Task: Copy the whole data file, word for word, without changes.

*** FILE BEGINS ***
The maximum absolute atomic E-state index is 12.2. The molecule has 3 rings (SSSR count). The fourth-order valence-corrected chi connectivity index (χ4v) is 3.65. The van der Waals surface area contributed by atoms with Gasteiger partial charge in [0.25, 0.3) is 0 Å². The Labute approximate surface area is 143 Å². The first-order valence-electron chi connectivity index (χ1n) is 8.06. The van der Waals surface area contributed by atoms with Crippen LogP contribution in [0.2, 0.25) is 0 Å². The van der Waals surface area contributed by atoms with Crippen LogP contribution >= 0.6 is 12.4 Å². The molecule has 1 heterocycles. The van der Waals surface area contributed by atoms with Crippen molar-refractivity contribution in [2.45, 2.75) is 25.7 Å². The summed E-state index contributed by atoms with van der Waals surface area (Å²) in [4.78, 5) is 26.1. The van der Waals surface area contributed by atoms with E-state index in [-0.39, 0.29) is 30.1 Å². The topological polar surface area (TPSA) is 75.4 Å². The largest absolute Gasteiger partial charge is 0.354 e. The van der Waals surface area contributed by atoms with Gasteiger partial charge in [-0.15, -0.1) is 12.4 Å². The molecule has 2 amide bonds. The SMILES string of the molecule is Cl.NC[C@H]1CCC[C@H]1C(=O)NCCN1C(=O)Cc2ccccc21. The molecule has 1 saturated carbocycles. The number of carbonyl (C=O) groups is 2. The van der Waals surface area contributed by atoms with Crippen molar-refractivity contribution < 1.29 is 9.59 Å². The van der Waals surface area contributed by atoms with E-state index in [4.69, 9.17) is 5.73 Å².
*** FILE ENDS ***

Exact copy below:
The maximum absolute atomic E-state index is 12.2. The molecule has 3 rings (SSSR count). The fourth-order valence-corrected chi connectivity index (χ4v) is 3.65. The van der Waals surface area contributed by atoms with Gasteiger partial charge in [0.25, 0.3) is 0 Å². The Labute approximate surface area is 143 Å². The first-order valence-electron chi connectivity index (χ1n) is 8.06. The van der Waals surface area contributed by atoms with Crippen LogP contribution in [0.2, 0.25) is 0 Å². The van der Waals surface area contributed by atoms with Crippen LogP contribution >= 0.6 is 12.4 Å². The molecule has 1 heterocycles. The van der Waals surface area contributed by atoms with Crippen molar-refractivity contribution in [2.45, 2.75) is 25.7 Å². The summed E-state index contributed by atoms with van der Waals surface area (Å²) in [4.78, 5) is 26.1. The van der Waals surface area contributed by atoms with E-state index in [-0.39, 0.29) is 30.1 Å². The topological polar surface area (TPSA) is 75.4 Å². The largest absolute Gasteiger partial charge is 0.354 e. The van der Waals surface area contributed by atoms with Gasteiger partial charge in [-0.15, -0.1) is 12.4 Å². The molecule has 2 amide bonds. The SMILES string of the molecule is Cl.NC[C@H]1CCC[C@H]1C(=O)NCCN1C(=O)Cc2ccccc21. The molecule has 1 saturated carbocycles. The number of carbonyl (C=O) groups is 2. The van der Waals surface area contributed by atoms with Crippen molar-refractivity contribution < 1.29 is 9.59 Å². The van der Waals surface area contributed by atoms with E-state index in [4.69, 9.17) is 5.73 Å².